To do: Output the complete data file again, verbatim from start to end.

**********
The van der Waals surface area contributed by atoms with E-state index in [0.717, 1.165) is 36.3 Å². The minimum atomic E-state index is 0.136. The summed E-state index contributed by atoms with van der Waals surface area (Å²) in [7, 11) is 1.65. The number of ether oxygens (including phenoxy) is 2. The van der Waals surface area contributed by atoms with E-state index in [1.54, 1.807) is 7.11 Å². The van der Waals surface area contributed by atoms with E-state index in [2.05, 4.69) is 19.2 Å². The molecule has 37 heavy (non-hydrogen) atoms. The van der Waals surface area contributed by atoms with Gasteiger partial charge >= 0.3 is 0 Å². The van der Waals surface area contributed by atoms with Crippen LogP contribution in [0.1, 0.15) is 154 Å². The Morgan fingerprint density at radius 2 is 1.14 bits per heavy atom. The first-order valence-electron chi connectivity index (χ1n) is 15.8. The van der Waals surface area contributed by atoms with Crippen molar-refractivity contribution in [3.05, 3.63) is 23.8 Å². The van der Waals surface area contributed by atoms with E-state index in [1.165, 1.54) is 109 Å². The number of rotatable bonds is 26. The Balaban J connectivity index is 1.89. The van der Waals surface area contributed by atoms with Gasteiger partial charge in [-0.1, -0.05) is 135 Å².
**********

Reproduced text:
The van der Waals surface area contributed by atoms with E-state index in [0.717, 1.165) is 36.3 Å². The minimum atomic E-state index is 0.136. The summed E-state index contributed by atoms with van der Waals surface area (Å²) in [7, 11) is 1.65. The number of ether oxygens (including phenoxy) is 2. The van der Waals surface area contributed by atoms with E-state index in [1.54, 1.807) is 7.11 Å². The van der Waals surface area contributed by atoms with E-state index in [2.05, 4.69) is 19.2 Å². The molecule has 37 heavy (non-hydrogen) atoms. The van der Waals surface area contributed by atoms with Gasteiger partial charge >= 0.3 is 0 Å². The van der Waals surface area contributed by atoms with Crippen LogP contribution in [0.1, 0.15) is 154 Å². The Morgan fingerprint density at radius 2 is 1.14 bits per heavy atom. The first-order valence-electron chi connectivity index (χ1n) is 15.8. The van der Waals surface area contributed by atoms with Crippen molar-refractivity contribution in [3.05, 3.63) is 23.8 Å². The van der Waals surface area contributed by atoms with E-state index in [1.165, 1.54) is 109 Å². The number of rotatable bonds is 26. The Balaban J connectivity index is 1.89. The van der Waals surface area contributed by atoms with Gasteiger partial charge in [-0.1, -0.05) is 135 Å².